ORB Online Encyclopedia

Overview of Late Antiquity--The Fifth Century

Section 1: The Fifth-Century Transformation

Steven Muhlberger

By the year 300, Diocletian and the other Tetrarchs had succeeded, through extraordinary measures, in restoring the Roman empire to approximately the same boundaries it had possessed in A.D. 100. Yet, as we have seen, it was not the same empire. The Roman identity was now diffuse, and not a firm basis for imperial dominion. During the fourth century unity constantly had to be renewed by force. Even so, there neither was nor could be a single imperial court or capital. The empire had become an alliance of emperors, usually related by descent or marriage, who held essentially independent power. "Imperial unity" was their recognition of each others' legitimacy.

After 395, this arrangement slowly ceased to function. Well before 500, there was, once again, a single emperor and a single capital -- not Rome, but Constantinople. Although legally and ideologically the emperor's power was as all-embracing as it had ever been, practically speaking his domains no longer included most of the Latin provinces of Europe and northwestern Africa. These were now ruled by kings who were legally not Romans, but "barbarians," whose power in large part derived from their leadership of a militarized "barbarian" people.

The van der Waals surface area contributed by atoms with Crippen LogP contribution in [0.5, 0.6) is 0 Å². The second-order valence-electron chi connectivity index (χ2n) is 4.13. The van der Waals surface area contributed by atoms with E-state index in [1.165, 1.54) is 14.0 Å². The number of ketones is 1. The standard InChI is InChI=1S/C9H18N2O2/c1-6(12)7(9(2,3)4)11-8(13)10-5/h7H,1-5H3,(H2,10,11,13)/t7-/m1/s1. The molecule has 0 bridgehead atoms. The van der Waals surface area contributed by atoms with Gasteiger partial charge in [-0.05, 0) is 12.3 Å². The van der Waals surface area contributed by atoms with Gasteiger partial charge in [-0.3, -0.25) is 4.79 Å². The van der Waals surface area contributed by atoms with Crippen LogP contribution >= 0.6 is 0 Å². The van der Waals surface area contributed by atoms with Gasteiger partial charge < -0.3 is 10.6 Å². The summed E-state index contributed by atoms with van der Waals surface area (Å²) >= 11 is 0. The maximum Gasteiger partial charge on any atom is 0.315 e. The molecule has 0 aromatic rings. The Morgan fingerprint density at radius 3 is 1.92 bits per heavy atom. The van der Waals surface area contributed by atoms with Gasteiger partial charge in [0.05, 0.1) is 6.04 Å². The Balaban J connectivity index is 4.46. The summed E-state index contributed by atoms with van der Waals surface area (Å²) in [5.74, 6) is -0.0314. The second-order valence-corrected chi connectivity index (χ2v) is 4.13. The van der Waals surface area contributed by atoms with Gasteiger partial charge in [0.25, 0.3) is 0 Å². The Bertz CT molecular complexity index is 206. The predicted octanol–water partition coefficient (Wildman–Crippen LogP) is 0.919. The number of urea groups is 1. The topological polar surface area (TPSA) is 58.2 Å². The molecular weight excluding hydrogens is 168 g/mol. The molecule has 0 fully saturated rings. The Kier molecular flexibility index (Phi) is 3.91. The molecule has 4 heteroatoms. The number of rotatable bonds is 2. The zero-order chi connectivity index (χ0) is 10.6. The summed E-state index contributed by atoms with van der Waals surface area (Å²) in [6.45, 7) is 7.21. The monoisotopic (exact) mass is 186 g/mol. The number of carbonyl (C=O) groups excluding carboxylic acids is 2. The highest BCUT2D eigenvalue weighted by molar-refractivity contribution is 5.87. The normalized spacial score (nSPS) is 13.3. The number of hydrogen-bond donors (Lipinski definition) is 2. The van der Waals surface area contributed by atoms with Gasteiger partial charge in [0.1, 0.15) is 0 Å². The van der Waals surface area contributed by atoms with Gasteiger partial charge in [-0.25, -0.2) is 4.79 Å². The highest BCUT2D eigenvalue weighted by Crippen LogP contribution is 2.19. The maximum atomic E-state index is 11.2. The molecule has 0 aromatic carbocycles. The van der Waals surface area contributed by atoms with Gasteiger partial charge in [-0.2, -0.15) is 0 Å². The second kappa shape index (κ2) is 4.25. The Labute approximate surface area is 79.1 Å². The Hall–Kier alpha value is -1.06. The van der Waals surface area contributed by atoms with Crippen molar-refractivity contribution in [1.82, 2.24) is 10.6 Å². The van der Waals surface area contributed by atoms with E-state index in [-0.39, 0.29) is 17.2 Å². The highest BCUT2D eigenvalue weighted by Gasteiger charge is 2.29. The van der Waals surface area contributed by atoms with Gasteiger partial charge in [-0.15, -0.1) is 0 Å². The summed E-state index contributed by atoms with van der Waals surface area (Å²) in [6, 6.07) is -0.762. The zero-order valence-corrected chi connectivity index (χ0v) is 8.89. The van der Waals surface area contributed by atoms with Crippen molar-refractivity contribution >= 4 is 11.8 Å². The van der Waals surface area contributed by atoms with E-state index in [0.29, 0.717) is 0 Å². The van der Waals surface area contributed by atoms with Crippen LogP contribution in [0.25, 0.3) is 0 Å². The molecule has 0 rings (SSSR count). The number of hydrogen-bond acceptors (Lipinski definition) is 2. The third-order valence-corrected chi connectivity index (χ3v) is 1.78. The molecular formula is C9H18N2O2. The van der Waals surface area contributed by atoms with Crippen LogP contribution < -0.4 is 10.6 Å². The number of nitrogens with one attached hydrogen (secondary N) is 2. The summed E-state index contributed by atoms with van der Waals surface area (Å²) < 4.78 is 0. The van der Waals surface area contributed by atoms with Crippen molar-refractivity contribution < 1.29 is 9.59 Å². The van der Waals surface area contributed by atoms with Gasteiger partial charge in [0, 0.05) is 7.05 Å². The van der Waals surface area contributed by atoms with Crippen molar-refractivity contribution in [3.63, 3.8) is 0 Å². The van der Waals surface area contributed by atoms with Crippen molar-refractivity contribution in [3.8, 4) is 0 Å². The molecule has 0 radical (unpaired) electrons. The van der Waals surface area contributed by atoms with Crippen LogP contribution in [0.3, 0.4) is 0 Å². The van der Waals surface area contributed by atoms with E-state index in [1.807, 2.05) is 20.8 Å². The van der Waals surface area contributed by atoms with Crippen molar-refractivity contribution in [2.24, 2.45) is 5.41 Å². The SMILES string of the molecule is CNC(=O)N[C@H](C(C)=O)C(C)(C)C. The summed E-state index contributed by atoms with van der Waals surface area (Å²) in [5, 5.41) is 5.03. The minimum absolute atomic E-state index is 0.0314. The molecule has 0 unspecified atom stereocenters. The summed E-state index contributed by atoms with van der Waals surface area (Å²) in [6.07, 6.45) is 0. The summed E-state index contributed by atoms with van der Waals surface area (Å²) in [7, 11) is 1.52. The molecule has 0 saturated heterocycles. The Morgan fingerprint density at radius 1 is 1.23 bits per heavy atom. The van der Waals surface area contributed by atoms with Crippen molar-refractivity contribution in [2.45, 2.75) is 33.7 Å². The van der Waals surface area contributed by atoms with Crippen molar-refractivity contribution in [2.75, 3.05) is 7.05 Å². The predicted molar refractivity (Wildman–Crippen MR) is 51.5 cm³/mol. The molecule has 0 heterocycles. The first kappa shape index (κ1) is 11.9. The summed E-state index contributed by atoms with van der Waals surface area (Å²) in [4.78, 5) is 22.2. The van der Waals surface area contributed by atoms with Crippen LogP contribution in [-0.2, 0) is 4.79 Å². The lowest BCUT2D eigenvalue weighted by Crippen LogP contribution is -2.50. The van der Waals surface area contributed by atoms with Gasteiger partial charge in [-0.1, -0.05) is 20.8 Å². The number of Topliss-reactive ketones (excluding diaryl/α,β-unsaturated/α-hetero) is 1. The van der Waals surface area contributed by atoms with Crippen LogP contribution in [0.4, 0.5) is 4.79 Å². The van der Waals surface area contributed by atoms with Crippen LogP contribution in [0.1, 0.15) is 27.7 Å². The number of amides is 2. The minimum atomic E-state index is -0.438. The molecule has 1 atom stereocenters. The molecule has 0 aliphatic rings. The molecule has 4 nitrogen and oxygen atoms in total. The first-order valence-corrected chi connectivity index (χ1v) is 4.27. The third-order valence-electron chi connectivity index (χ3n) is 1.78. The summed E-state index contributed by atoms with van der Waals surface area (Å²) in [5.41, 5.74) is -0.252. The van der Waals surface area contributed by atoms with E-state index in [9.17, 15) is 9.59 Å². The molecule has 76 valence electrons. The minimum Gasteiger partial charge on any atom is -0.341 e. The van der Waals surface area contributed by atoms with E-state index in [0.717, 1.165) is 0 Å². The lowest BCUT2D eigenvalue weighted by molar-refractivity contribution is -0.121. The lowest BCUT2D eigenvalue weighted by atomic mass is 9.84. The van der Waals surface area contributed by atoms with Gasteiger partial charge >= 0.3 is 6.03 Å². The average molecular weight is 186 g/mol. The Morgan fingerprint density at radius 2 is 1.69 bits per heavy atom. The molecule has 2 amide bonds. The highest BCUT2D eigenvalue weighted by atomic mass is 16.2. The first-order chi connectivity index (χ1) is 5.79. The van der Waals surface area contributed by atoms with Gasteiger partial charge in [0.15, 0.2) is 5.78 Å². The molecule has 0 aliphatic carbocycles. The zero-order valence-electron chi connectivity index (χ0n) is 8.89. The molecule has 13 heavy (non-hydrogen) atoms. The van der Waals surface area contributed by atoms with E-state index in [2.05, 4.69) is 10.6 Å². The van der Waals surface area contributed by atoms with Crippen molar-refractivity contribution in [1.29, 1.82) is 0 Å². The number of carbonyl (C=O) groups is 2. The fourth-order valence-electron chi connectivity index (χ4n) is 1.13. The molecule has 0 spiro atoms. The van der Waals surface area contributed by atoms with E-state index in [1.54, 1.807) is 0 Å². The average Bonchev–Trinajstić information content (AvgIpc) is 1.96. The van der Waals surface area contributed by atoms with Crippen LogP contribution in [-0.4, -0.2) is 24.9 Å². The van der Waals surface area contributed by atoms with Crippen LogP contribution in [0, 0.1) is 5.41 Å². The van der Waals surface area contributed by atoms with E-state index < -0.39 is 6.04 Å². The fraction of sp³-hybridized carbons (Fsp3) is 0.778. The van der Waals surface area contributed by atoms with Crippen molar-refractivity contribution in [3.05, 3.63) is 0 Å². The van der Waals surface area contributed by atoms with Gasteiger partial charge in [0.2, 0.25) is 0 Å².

The transformation described above has sometimes been described as the result of "barbarian invasion" or "a migration of peoples." It is wrong, though, to visualize the Roman empire as being overrun by militarily unstoppable forces or large numbers of aggressive immigrants. The Roman empire did suffer invasion several times in the fifth century, and at least one major kingdom was founded through conquest. By and large, however, the devolution of power to "barbarian" kings was the result of an expedient of imperial rule that got out of hand: the use of federates, or non-citizen troops. The federates settled in many parts of the empire were meant to remain peoples apart, to serve as a military resource without ever taking a significant political role. Barbarian power within the Roman system was devised as an antidote to regionalism and civil war among Romans, a force for unity in the emperors' hands. Once, however, a certain amount of power had been delegated to barbarian leaders, it was impossible to keep them from gaining real control over large districts. Romans in the west gradually became aware that, although a Roman emperor still claimed to rule the world, in their own provinces they were no longer the ruling people. The devolution of military power to non-citizens had resulted in "the fall of the Roman empire."

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Copyright (C) 1996, Steven Muhlberger. This file may be copied on the condition that the entire contents, including the header and this copyright notice, remain intact.

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